“We admitted we are powerless…” are the words commencing the 12 Steps – AA.
Step two & three: “came to believe in a Power greater than ourselves” and “became willing to turn our lives over…”
Churches and Pastors we know of resist the wisdom and even fear “secular self-help” programs that messy people attend. Elsewhere in the blog we’ve discussed “moral reform” versus “spiritual recreation” and we hope the contrast is evident.
And so, we listened recently as a favorite teacher denounced Moses for being weak when he prayed:
“I am not able to bear <all these people alone>, because the burden is too heavy for me. If You treat me like this, please kill me here and now—if I have found favor in Your sight—and do not let me see my wretchedness!” Nu. 11:14-15
The <> brackets are my insertion. (I refer to these just below.)
Astonishing as it is, we as church-going believers in “recovery” as our programs call it (or re-creation, as we prefer to know and understand the process) encounter teachers, preachers and elders who are unaware of their condemnation and judgmental postures. We find ourselves outside the fellowship “clique”. The sense of Us and Them, is sometimes so thick it can be cut with a knife. But perhaps that’s a digression…
Here’s how to understand Moses’ prayer, and the biblical basis of those crucial 12-steps: Moses was “broken”. What does it mean to be “broken?”
“Blessed are the Poor in Spirit…” Mt. 5:3 is reflective of Moses coming to the end of himself:
“I am not able to bear <(insert any trouble here)> alone, because the burden is too heavy for me.”
“Blessed are they who mourn…” Mt. 5:4 is reflective of Moses in his hopelessness:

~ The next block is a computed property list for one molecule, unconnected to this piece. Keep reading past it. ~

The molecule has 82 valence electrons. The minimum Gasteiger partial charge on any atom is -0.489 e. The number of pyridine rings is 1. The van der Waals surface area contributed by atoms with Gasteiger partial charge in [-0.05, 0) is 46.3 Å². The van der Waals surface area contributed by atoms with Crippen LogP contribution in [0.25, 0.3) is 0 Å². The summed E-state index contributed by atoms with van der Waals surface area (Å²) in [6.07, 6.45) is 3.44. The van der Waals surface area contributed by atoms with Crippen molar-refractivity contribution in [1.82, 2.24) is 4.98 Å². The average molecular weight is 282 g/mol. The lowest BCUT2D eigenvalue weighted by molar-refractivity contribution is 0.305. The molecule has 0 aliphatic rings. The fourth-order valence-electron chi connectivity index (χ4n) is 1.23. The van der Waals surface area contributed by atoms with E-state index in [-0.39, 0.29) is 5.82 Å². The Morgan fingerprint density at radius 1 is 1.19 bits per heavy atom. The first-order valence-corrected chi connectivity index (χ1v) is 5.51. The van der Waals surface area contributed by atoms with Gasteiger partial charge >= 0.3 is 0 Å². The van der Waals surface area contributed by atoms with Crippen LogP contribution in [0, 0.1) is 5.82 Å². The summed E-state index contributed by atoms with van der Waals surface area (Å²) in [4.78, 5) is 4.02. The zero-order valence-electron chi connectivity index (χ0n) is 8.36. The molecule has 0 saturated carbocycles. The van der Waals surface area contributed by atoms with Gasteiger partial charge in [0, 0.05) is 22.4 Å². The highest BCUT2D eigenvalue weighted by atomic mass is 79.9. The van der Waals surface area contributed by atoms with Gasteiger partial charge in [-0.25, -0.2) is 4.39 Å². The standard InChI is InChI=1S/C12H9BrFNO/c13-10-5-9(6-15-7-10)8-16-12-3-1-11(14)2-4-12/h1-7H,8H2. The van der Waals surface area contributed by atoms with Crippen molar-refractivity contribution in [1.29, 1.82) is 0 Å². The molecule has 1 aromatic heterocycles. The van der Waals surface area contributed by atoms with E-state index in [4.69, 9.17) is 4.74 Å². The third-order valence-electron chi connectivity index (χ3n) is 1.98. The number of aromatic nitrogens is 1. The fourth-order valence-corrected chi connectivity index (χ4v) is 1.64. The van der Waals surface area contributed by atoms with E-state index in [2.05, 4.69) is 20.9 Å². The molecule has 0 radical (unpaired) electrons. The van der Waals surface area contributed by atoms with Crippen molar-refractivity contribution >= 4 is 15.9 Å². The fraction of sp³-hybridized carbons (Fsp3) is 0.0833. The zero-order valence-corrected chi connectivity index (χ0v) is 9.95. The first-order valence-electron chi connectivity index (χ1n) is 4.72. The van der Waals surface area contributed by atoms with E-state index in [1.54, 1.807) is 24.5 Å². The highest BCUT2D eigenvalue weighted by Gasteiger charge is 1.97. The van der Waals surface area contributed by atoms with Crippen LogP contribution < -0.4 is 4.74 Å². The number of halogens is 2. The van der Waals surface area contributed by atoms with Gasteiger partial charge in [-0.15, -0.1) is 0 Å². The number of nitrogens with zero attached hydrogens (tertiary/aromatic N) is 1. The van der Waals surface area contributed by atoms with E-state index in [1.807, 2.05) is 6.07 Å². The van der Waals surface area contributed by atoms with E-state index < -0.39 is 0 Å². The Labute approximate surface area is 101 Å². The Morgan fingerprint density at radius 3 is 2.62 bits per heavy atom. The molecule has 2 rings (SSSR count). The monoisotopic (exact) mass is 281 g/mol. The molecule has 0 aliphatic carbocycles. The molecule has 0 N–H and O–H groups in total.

“… Please kill me here and now…”
“Blessed are the meek…” Mt. 5:5 Is an image of Moses’ self-awareness:
“do not let me see my wretchedness.”
I cannot live as I have, that life is dead to me. I must be reborn into a new spirit.
“Moses was faithful as a servant in all God’s house,” Nu. 11:5
Before we accuse Moses, we might remember:
” (Now Moses was a very humble man, more humble than anyone else on the face of the earth.) At once the Lord said to Moses, Aaron and Miriam, “Come out to the tent of meeting, all three of you.” So the three of them went out. Then the Lord came down in a pillar of cloud; he stood at the entrance to the tent and summoned Aaron and Miriam. When the two of them stepped forward, he said, “Listen to my words:
“When there is a prophet among you, I, the Lord, reveal myself to them in visions, I speak to them in dreams. But this is not true of my servant Moses; he is faithful in all my house. With him I speak face to face, clearly and not in riddles; he sees the form of the Lord. Why then were you not afraid to speak against my servant Moses?” Nu. 12:3-8
And so, is it correct to accuse Moses of being weak for heeding the advice of a worldly, secular adviser, namely Jethro? As priest of Midian, Jethro was also known as Hobab, Reuel, or “Friend of God”, a venerated leader who Moses had known for many years. Jethro became Moses’ father-in-law and taught him to be a skillful, patient shepherd — preparation for leading Israel? A-yup.
Said Jethro, “The work is too heavy for you; you cannot handle it alone. Listen now to me and I will give you some advice, and may God be with you.” Nu. 18:18-19
Moses was humble enough to listen first to Jethro. Then after going to God, he willingly shared his authority and gave of the Spirit to 70 other men. (Note, importantly, that the 70 plus Moses and Aaron makes 72 serving as the Lord’s men.)
“Bring me seventy of Israel’s elders who are known to you as leaders and officials among the people. Have them come to the tent of meeting, that they may stand there with you. I will come down and speak with you there, and I will take some of the power of the Spirit that is on you and put it on them. They will share the burden of the people with you so that you will not have to carry it alone.” Nu. 11:16-17
Where else did we see 72 commissioned? It was Jesus.
“After this the Lord appointed seventy-two others and sent them two by two ahead of him to every town and place where he was about to go.” Lu. 10:1
In as much as Jesus himself appointed the same number, it seems to affirm that Moses was not weak. Nor a whiner. He was broken. And God met him right there, and provided. Jethro was the messenger. God gave the resources.
“We must pay the most careful attention, therefore, to what we have heard, so that we do not drift away.” Heb. 2:1